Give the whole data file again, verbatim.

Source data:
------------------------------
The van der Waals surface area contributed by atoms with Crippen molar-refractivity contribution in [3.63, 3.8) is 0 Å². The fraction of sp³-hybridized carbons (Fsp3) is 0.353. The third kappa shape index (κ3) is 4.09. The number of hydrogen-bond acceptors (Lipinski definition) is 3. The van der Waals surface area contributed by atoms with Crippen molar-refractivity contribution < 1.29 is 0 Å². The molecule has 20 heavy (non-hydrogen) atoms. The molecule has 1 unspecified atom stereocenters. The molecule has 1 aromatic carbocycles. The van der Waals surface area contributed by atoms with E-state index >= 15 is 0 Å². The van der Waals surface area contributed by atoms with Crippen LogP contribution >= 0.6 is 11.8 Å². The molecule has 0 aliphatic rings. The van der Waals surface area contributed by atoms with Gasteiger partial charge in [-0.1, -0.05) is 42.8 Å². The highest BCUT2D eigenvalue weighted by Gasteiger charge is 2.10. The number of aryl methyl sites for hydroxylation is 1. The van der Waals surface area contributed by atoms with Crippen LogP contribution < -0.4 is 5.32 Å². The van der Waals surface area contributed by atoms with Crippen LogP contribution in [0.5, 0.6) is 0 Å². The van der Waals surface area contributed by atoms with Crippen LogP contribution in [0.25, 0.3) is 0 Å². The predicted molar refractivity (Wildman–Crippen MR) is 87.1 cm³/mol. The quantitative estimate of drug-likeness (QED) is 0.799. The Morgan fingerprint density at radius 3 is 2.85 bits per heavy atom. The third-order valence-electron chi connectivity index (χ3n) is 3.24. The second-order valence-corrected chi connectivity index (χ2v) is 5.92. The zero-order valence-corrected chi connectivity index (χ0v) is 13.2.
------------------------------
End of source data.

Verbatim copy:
The van der Waals surface area contributed by atoms with Crippen molar-refractivity contribution in [3.63, 3.8) is 0 Å². The fraction of sp³-hybridized carbons (Fsp3) is 0.353. The third kappa shape index (κ3) is 4.09. The number of hydrogen-bond acceptors (Lipinski definition) is 3. The van der Waals surface area contributed by atoms with Crippen molar-refractivity contribution < 1.29 is 0 Å². The molecule has 20 heavy (non-hydrogen) atoms. The molecule has 1 unspecified atom stereocenters. The molecule has 1 aromatic carbocycles. The van der Waals surface area contributed by atoms with E-state index >= 15 is 0 Å². The van der Waals surface area contributed by atoms with Crippen LogP contribution >= 0.6 is 11.8 Å². The molecule has 0 aliphatic rings. The van der Waals surface area contributed by atoms with Gasteiger partial charge in [-0.1, -0.05) is 42.8 Å². The highest BCUT2D eigenvalue weighted by Gasteiger charge is 2.10. The number of aryl methyl sites for hydroxylation is 1. The van der Waals surface area contributed by atoms with Crippen LogP contribution < -0.4 is 5.32 Å². The van der Waals surface area contributed by atoms with Crippen LogP contribution in [0.5, 0.6) is 0 Å². The van der Waals surface area contributed by atoms with Crippen LogP contribution in [0.25, 0.3) is 0 Å². The predicted molar refractivity (Wildman–Crippen MR) is 87.1 cm³/mol. The quantitative estimate of drug-likeness (QED) is 0.799. The Morgan fingerprint density at radius 3 is 2.85 bits per heavy atom. The third-order valence-electron chi connectivity index (χ3n) is 3.24. The second-order valence-corrected chi connectivity index (χ2v) is 5.92. The zero-order valence-corrected chi connectivity index (χ0v) is 13.2.